Outspoken Spouse a Campaign Asset

America is fortunate to have more women - and one man - who have spent time as strategists, creative policy advisers, parents and groundbreakers.

It's that time again. The new crop of articulate, assertive and opinionated career women - not to mention an ex-president - now campaigning to become first spouse has the news media in a tizzy.

A generation of women who have spent their lives breaking barriers is being hounded by journalists who apparently believe that they should behave more like Bess Truman than the 21st century women they really are.

Is this reporting meant to deepen our understanding of the candidates, their issues and how their families might influence their roles as president? Of course not. The press is simply playing a high-stakes game of "gotcha," waiting for the less-practiced and less-scripted half of these would-be first duos to utter something that can be ripped out of context and flung across the media-sphere.

We've seen this movie before; from Hillary Clinton's cookie recipes to Laura Bush's secret smokes, no nit is ever too small to be picked if it goes against type.

We saw this in 2004. After enjoying careers as a translator at the United Nations and as director of foundations with over $1 billion in assets, crusading as an active environmentalist, and spending decades as a mother and political wife, it came as a surprise that the national media expected Teresa Heinz Kerry to suddenly fit herself with a muzzle for the duration of her husband John Kerry's presidential run, and do little more for the campaign than look adoringly at him every time they appeared on stage.

It wasn't that Teresa was forbidden from having opinions different from than her husband's. It was as though this long-time professional woman was simply not allowed to have opinions at all. So what if she'd spent over a decade studying issues related to women's health or fighting for change in public and private sector pension systems that treat women as an afterthought. She was labeled an "opinionated" woman as though that were some sort of character fault.

Today, America is fortunate to have more women - and one man - who have spent time as strategists, creative policy advisers, parents and groundbreakers. Regardless of party and age, they have staked out a distinctive path, and have with real ideas, real vision and real sense.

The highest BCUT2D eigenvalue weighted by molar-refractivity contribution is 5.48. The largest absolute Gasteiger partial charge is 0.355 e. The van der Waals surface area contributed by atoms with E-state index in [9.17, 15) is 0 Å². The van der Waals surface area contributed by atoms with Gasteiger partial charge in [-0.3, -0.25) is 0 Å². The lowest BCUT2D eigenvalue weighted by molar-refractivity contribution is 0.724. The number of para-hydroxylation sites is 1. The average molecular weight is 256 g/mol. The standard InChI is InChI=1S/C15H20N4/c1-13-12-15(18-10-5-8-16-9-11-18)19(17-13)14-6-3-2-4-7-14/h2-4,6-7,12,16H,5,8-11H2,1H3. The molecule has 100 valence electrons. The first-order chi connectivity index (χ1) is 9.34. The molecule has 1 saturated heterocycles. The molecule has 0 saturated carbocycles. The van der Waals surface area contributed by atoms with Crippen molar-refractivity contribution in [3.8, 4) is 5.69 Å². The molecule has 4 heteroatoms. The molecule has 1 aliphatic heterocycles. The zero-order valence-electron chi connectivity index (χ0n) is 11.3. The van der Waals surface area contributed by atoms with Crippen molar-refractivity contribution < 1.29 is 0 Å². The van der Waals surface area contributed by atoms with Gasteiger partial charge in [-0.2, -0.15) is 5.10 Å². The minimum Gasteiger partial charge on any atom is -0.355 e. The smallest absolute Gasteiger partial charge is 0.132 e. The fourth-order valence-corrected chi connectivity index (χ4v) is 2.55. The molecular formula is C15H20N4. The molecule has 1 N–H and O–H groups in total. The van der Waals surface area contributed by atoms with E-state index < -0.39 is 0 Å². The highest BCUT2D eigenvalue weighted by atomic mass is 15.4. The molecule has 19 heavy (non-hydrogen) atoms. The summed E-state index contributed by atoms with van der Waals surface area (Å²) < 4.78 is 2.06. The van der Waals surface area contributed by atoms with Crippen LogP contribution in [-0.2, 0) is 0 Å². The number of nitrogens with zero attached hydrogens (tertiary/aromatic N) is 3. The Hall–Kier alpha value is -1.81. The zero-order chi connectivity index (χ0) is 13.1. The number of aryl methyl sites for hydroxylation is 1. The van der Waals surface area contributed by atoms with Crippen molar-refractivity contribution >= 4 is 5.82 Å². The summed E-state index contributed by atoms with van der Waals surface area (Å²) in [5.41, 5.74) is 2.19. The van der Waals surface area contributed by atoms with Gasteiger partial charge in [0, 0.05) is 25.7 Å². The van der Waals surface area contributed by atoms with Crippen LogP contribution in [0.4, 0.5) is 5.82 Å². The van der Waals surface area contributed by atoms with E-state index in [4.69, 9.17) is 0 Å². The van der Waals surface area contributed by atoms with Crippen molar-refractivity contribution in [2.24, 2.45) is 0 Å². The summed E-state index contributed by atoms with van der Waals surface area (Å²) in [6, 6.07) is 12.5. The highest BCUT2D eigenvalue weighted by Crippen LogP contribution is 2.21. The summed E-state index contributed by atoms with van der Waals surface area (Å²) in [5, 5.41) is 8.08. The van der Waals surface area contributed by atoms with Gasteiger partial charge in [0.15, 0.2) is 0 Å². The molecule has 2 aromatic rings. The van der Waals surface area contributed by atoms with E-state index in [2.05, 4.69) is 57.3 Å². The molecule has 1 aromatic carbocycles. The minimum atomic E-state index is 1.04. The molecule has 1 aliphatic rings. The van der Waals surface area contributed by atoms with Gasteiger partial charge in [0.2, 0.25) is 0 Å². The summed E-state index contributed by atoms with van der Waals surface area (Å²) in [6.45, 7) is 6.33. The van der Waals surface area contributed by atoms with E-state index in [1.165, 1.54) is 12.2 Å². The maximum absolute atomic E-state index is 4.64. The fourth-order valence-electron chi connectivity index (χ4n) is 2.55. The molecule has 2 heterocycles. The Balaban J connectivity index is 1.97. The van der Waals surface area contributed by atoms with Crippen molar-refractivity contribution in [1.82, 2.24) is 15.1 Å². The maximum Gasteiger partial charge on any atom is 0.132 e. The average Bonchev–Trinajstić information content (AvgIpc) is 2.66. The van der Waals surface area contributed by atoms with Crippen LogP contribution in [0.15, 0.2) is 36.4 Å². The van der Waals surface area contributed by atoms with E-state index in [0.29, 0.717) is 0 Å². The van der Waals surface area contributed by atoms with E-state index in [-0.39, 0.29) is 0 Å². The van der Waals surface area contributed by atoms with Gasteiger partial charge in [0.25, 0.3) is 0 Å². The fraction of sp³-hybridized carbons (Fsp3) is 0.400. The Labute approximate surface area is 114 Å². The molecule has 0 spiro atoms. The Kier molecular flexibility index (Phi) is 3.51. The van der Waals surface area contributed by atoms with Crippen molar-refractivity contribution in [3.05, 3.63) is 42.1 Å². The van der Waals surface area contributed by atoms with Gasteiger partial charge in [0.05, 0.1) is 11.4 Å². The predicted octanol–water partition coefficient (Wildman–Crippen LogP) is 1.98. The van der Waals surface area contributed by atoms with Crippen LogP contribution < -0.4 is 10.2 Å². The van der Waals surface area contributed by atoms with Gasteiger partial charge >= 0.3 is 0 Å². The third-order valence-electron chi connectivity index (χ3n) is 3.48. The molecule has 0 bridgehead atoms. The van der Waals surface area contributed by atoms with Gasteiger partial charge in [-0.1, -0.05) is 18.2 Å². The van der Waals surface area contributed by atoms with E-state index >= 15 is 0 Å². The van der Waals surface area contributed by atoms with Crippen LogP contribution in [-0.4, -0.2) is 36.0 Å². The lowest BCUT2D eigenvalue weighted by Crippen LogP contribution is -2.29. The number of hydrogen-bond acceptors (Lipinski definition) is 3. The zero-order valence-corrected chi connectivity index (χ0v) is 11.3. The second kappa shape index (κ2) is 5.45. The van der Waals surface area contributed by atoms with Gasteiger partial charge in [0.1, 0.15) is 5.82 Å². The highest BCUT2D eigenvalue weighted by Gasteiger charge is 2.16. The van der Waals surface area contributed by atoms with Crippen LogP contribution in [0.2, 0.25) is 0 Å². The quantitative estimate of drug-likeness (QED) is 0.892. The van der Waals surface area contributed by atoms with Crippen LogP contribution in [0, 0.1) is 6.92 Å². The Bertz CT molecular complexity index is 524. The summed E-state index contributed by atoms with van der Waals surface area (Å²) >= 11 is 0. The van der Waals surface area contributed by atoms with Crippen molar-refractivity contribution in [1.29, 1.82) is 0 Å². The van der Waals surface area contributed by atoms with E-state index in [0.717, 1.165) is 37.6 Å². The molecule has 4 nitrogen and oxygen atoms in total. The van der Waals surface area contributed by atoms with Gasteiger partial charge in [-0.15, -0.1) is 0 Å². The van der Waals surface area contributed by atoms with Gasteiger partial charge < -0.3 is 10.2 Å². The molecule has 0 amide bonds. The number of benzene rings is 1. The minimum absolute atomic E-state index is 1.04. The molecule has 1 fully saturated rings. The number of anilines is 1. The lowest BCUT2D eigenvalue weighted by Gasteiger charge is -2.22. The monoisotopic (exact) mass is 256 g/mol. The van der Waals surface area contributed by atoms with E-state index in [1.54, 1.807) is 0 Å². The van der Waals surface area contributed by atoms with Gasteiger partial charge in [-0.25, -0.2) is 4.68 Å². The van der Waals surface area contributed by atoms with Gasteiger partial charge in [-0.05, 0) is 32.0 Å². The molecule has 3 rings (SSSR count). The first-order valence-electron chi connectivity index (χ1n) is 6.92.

Certainly there are political wives who have followed a more traditional path, and who are by nature more reserved and less outspoken. And more power to them - I hope the political press will allow them to be true to themselves. But I am not convinced that the media have matured enough to allow them to do that.

This cycle, Michelle Obama has shown herself to be an articulate spokesperson for her husband's candidacy and a concerned mom. Her reward? A snarky column in The New York Times fretting that Mrs. Obama's irreverent take on her husband's reputation is emasculating, and the revolting spectacle of TV talking heads - egged on by the right wing - taking one sentence from a stump speech and trying to spin it into "catfight" between her and Hillary. A catfight? Is this a Seinfeld episode or actual journalism?

In the Clinton camp, the situation is just as bad. Only here the worry is that a president six years out of office will overshadow the powerful two-term senator and front-runner for the Democratic nomination. It's the same old story, though - the spouse doesn't do anything until he does something wrong - and it still stars a woman who doesn't know her place. Only in this case, she's looking to head the ticket rather than be "running mate."

In reality, most of the spouses of the leading candidates are personally, professionally and academically accomplished women. Not trophy wives, but women of incredible substance.

As America has a chance to get to know the wives (and a husband) of the candidates for 2008, and as more men realize that our success today is because many of us have great women alongside side us (sometimes dragging us ahead), then collectively we can help bring civility and respect back to the political arena and teach our children that the freedom of speech and expression by political spouses should be valued and cherished, not ridiculed!

Jeffrey R. Lewis is the chief of staff for Teresa Heinz Kerry. Talk back at jlewis@heinzoffice.org.

Originally published in the Boston Herald